The set of all starting points X, with 1 <= X <= Max(n), is identical to the union of the complete sets X(0), X(1), X(2)... X(n), and from (4) it's the integers 1 <= X <= Max(n).

But from (5) the total score across all numbers within any complete set X(i) is zero, therefore the total score for any combination of complete sets is also zero, therefore by the same logic as in (5), the average score for all starting points X within the range 1 <= X <= Max(n) will also be zero for any n >= 0.

# Discussion:

This is as far as we can go without considering probability distributions.

If your choice is unrestricted, the score will indeed average to zero. But your choice of X is biased: you don't choose arbitrarily large X with the same probability as lesser values of X. For example, it's unlikely that you have ever chosen X as a >= 1000000 digit number (>= 10^10^6) even though all but an infinitesimal number of natural numbers are larger than this. Even for "reasonable" numbers your choice may be unconsciously biased and is very unlikely to be truly uniform.

So there's some probability distribution which says how likely it is you choose any given value of X.

Clearly, how you choose your X (the probability of any given starting point) will affect the scores, and therefore the average score.

(Comment: excluding 1 as a starting point is excluding a complete set X(0) so this doesn't change the average score)

For example, if you chose numbers under 20 equally, but never numbers >= 21, or you choose numbers of the form 3^n + 1 only, the score would clearly be biased (we can calculate it for the first and it's trivially -1 for the second).

But without knowing more about that distribution, and the odds of choosing specific starting points, we can't say anything about how that distribution of starting points will interact with the distribution of scores within each set, and boundaries of each set, and whether/how it shifts the expected score one way or another.

# Special case: uniform selection on some unknown interval [1, ..., N]

This is probably the case referred to in the question, and it does have a general answer.

From the graphs below, we can see that the curves are clearly skewed in every set. Meaning that in any given interval (2-4, 5-13, 14-40...), the higher scores are always skewed and always appear more often at the start of the set, and the negative scores are always more prevalent towards the end of the set. We can see also how the average score never goes below zero, so the negative scores never cumulatively outnumber the positive ones either.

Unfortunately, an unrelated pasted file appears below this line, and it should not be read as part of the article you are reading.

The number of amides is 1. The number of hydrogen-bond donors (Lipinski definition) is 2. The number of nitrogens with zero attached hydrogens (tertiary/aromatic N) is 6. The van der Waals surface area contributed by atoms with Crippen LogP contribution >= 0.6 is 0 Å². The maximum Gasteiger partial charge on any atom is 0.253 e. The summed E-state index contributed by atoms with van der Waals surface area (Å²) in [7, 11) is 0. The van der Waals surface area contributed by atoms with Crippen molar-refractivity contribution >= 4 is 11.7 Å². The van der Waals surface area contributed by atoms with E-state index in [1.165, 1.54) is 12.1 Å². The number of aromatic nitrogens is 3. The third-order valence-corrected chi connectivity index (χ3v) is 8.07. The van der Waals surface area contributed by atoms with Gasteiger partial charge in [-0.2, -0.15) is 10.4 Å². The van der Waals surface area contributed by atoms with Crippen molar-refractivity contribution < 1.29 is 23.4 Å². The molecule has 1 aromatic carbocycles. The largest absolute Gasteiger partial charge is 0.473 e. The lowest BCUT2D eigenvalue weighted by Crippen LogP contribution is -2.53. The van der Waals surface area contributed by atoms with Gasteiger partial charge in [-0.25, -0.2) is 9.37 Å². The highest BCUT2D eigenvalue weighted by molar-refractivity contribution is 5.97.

So there are two cases of uniform selection:

Case 1: You choose your X randomly on any set of these sets, or any interval [1, ..., N] that ends on a set boundary, or on the natural numbers > 0 in general:

The average score will be zero.

Case 2: Any other case of uniform distribution >= 1 or >= 2:

We can assume there is a hard boundary [1, ..., N], or you subconsciously limit yourself to some range [1, ..., N]. However the boundary is set, if it's more than a hundred or so, it's extremely unlikely to be on a set boundary.

But if you choose a number uniformly on a range that isn't the end point of a complete set, your range will include a number of complete sets + part of an incomplete set - and the incomplete set will have more positive than negative scores because the values within the incomplete set always excludes from the end part (more negative scores prevalent) and not from the beginning part (more positive scores prevalent).

So the overall score will average to some value > 0. This is the case whether the lower limit is 1 or 2 (or indeed 5 or any other Min(n)).

We can also see from the graphs or algebraically that the average score on any interval is between +0 and +0.5 for all uniform intervals [1, ..., N], so this sets an upper limit as well - whatever interval you choose [1, ..., N], the average will never be >= 0.5 in the long term.

# Useful graphs

(The structure of the data is also reminiscent of the Blancmange curve, or one of its related curves, see pictures for w=1/2 and w=2/3 in that link.)